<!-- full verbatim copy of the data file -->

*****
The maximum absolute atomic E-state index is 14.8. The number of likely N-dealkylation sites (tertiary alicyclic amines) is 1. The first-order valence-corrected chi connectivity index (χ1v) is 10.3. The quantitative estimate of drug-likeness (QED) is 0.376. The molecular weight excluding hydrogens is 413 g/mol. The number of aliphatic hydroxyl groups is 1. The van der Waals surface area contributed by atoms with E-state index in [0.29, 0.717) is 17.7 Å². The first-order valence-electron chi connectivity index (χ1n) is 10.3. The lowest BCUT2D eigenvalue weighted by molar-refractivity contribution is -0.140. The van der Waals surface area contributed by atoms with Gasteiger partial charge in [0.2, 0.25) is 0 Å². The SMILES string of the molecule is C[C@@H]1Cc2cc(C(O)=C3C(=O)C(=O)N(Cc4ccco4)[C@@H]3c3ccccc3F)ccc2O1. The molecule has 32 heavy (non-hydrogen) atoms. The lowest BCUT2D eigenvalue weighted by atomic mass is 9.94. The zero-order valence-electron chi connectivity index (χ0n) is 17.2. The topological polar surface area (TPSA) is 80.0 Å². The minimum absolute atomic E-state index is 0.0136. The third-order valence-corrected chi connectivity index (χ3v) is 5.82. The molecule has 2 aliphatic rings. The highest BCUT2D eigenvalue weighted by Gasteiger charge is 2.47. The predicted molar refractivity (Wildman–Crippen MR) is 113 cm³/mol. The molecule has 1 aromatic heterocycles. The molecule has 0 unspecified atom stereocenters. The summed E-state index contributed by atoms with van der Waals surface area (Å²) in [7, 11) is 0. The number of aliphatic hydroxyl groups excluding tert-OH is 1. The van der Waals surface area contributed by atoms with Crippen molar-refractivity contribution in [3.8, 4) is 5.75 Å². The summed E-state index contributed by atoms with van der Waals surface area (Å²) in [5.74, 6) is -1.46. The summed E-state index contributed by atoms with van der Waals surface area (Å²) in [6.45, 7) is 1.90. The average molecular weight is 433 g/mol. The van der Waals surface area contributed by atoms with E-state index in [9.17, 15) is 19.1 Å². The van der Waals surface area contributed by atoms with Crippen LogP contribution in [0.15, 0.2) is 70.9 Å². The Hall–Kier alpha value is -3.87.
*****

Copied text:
The maximum absolute atomic E-state index is 14.8. The number of likely N-dealkylation sites (tertiary alicyclic amines) is 1. The first-order valence-corrected chi connectivity index (χ1v) is 10.3. The quantitative estimate of drug-likeness (QED) is 0.376. The molecular weight excluding hydrogens is 413 g/mol. The number of aliphatic hydroxyl groups is 1. The van der Waals surface area contributed by atoms with E-state index in [0.29, 0.717) is 17.7 Å². The first-order valence-electron chi connectivity index (χ1n) is 10.3. The lowest BCUT2D eigenvalue weighted by molar-refractivity contribution is -0.140. The van der Waals surface area contributed by atoms with Gasteiger partial charge in [0.2, 0.25) is 0 Å². The SMILES string of the molecule is C[C@@H]1Cc2cc(C(O)=C3C(=O)C(=O)N(Cc4ccco4)[C@@H]3c3ccccc3F)ccc2O1. The molecule has 32 heavy (non-hydrogen) atoms. The lowest BCUT2D eigenvalue weighted by atomic mass is 9.94. The zero-order valence-electron chi connectivity index (χ0n) is 17.2. The topological polar surface area (TPSA) is 80.0 Å². The minimum absolute atomic E-state index is 0.0136. The third-order valence-corrected chi connectivity index (χ3v) is 5.82. The molecule has 2 aliphatic rings. The highest BCUT2D eigenvalue weighted by Gasteiger charge is 2.47. The predicted molar refractivity (Wildman–Crippen MR) is 113 cm³/mol. The molecule has 1 aromatic heterocycles. The molecule has 0 unspecified atom stereocenters. The summed E-state index contributed by atoms with van der Waals surface area (Å²) in [7, 11) is 0. The number of aliphatic hydroxyl groups excluding tert-OH is 1. The van der Waals surface area contributed by atoms with Crippen molar-refractivity contribution in [3.8, 4) is 5.75 Å². The summed E-state index contributed by atoms with van der Waals surface area (Å²) in [5.74, 6) is -1.46. The summed E-state index contributed by atoms with van der Waals surface area (Å²) in [6.45, 7) is 1.90. The average molecular weight is 433 g/mol. The van der Waals surface area contributed by atoms with E-state index in [9.17, 15) is 19.1 Å². The van der Waals surface area contributed by atoms with Crippen LogP contribution in [0.15, 0.2) is 70.9 Å². The Hall–Kier alpha value is -3.87.